Update: See my note about personal journaling and how it’s been valuable to me. If you’re heading to surgery, think about how you’re going to capture your feelings afterwards!
Two weeks ago, I had surgery on the rotator cuff in my right shoulder. A few months ago, I took a nasty fall in the dark and managed to do some serious damage to a couple of tendons in my shoulder. Apparently, they were in rough shape to begin with and, according to the Doc, the fall just finished them off.
After learning more than I ever cared to about shoulder surgery (and surgeons), I finally went under the knife two weeks ago. It was an outpatient process – I showed up for the prep at 9:30 AM, the surgery began about noon, and I was waking up in recovery about 2:30 PM that afternoon – shortly to head home.
The worst pain of the whole experience was definitely in recovery – as I was learning to grapple with what hurt. After that, the pain abated – within a few days it was gone completely – replacing the dull ache pre-surgery. For the first 72 hours after the surgery, I used an ice machine while awake to help with the healing. It was a painless affair – not even feeling cold in the shoulder.
Learning to live my new life with my right arm in a sling is the rest of the story so far. I shed the sling 2-3 times each day to do the “elephant trunk” passive therapy exercise – designed to help ensure the joint remains flexible. I also am able to shower without the sling – but all of the rest of the day (and night!) are spent with my arm in the sling. No driving, rough sleeping – I’ve got a whole new appreciation for what arms are for!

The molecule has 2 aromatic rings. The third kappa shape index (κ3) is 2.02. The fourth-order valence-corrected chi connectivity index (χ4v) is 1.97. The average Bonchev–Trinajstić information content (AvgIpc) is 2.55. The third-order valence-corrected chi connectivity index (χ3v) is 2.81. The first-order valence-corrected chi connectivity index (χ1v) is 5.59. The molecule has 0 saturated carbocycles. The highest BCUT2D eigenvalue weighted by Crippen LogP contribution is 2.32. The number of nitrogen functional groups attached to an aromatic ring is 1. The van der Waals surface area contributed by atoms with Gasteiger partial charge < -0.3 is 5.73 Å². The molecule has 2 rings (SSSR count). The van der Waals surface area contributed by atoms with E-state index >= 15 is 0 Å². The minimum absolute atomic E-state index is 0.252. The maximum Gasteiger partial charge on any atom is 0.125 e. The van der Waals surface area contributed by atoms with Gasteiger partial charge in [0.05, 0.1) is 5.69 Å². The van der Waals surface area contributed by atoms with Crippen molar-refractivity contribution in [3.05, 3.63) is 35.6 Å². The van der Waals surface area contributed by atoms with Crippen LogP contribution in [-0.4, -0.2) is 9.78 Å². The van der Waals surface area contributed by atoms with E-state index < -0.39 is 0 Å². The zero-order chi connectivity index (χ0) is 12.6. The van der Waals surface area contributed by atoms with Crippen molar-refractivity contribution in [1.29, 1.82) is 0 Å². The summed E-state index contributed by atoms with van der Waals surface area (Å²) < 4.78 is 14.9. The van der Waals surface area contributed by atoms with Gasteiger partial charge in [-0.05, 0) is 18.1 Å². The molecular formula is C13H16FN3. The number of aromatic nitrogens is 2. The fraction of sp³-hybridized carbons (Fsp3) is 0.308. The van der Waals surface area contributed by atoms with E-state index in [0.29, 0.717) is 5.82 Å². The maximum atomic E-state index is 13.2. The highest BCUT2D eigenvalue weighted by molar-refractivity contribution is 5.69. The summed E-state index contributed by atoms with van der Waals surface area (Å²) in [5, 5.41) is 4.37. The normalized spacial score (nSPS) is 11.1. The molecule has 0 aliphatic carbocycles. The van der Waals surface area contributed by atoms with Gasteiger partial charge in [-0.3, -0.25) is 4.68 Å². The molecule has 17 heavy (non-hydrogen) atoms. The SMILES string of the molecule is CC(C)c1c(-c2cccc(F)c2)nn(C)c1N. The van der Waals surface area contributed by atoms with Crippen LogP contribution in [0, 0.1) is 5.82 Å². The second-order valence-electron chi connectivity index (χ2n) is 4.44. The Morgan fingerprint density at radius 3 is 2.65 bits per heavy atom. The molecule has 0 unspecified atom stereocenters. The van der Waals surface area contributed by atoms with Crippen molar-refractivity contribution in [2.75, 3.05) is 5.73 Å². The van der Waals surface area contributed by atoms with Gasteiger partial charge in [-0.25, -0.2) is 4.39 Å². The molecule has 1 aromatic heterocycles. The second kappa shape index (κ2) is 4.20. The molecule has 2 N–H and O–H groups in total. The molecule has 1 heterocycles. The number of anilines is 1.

Fortunately, I’m able to use my right hand to type even when the arm is in the sling – so my computer work has not been impacted at all.
My sling needs to stay on for another four weeks – it’s scheduled to end on Dec. 7. Between now and then, learning how to best sleep (Tylenol PM seems to help a lot!) remains most challenging. I used to prefer sleeping on my right shoulder – the one that had the surgery – so I’ve had to learn to sleep on the other side. Sleeping on my back, the only other option, is just not comfortable for me.
By the way, my surgeon was Dr. Colin Eakin at Palo Alto Medical Foundation. As I learned and appreciated (!), he’s extremely skilled at this kind of arthroscopic surgery!
One more thing. It’s fascinating how when something like this happens to you that you learn just how many other people have been through the same experience! Have you had rotator cuff surgery?